The RED Fairy Book - online children's book

Illustrated classic fairy tales for children by Andrew Lang

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horse's nose, and a trough filled with oats beneath its tail, and then he tied the halter fast to a hook and went away into the inn. So the horse stood there stamping, and kicking, and snorting, and rearing, and out came a girl who thought it a sin and a shame to treat a horse so ill.
' Ah, poor creature, what a master you must have to treat you thus !' she said, and pushed the halter off the hook so that the horse might turn round and eat the oats.
' I am here ! ' shrieked Farmer Weatherbeard, rushing out of doors. But the horse had already shaken off the halter and flung himself into a goose-pond, where he changed himself into a little fish. Farmer Weatherbeard went after him, and changed himself into a great pike. So Jack turned himself into a dove, and Farmer Weatherbeard turned himself into a hawk, and flew after the dove and struck it. But a Princess was standing at a window in the King's palace watching the struggle.
' If thou didst but know as much as I know, thou wouldst fly in to me through the window,' said the Princess to the dove.
So the dove came flying in through the window and changed itself into Jack again, and told her all as it had happened.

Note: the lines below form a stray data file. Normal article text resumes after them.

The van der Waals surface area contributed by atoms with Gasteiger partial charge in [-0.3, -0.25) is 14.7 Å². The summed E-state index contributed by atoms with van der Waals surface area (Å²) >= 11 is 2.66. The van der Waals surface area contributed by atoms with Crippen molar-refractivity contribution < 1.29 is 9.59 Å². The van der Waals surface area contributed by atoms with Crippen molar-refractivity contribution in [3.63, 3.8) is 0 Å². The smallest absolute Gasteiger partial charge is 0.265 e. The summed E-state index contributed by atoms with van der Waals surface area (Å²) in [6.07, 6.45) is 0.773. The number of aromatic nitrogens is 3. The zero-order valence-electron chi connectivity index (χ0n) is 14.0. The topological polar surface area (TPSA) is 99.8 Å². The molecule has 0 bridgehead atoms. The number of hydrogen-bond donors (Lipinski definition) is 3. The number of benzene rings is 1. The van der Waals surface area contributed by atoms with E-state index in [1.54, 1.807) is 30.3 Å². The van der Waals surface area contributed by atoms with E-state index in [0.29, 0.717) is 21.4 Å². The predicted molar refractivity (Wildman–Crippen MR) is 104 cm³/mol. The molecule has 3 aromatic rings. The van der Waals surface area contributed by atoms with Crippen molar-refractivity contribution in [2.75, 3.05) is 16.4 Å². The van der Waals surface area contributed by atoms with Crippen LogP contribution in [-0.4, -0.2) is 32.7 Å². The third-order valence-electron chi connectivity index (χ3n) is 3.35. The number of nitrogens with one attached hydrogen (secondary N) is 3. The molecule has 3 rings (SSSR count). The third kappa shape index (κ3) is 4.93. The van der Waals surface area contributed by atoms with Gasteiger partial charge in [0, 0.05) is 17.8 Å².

' Change thyself into a gold ring, and set thyself on my finger,' said the Princess.
' No, that will not do,' said Jack,' for then Farmer Weatherbeard will make the King fall sick, and there will be no one who can make him well again before Farmer Weatherbeard comes and cures him, and for that he will demand the gold ring.'
' I will say that it was my mother's, and that I will not part with it,' said the Princess.
So Jack changed himself into a gold ring, and set himself on the Princess's finger, and Farmer Weatherbeard could not get at him there. But then all that the youth had foretold came to pass.
The King became ill, and there was no doctor who could cure him till Farmer Weatherbeard arrived, and he demanded the ring which was on the Princess's finger as a reward.
So the King sent a messenger to the Princess for the ring. She, however, refused to part with it, because she had inherited it from her mother. When the King was informed of this he fell into a rage, and said that he would have the ring, let her have in­herited it from whom she might.
' Well, it's of no use to be angry about it,' said the Princess,' for
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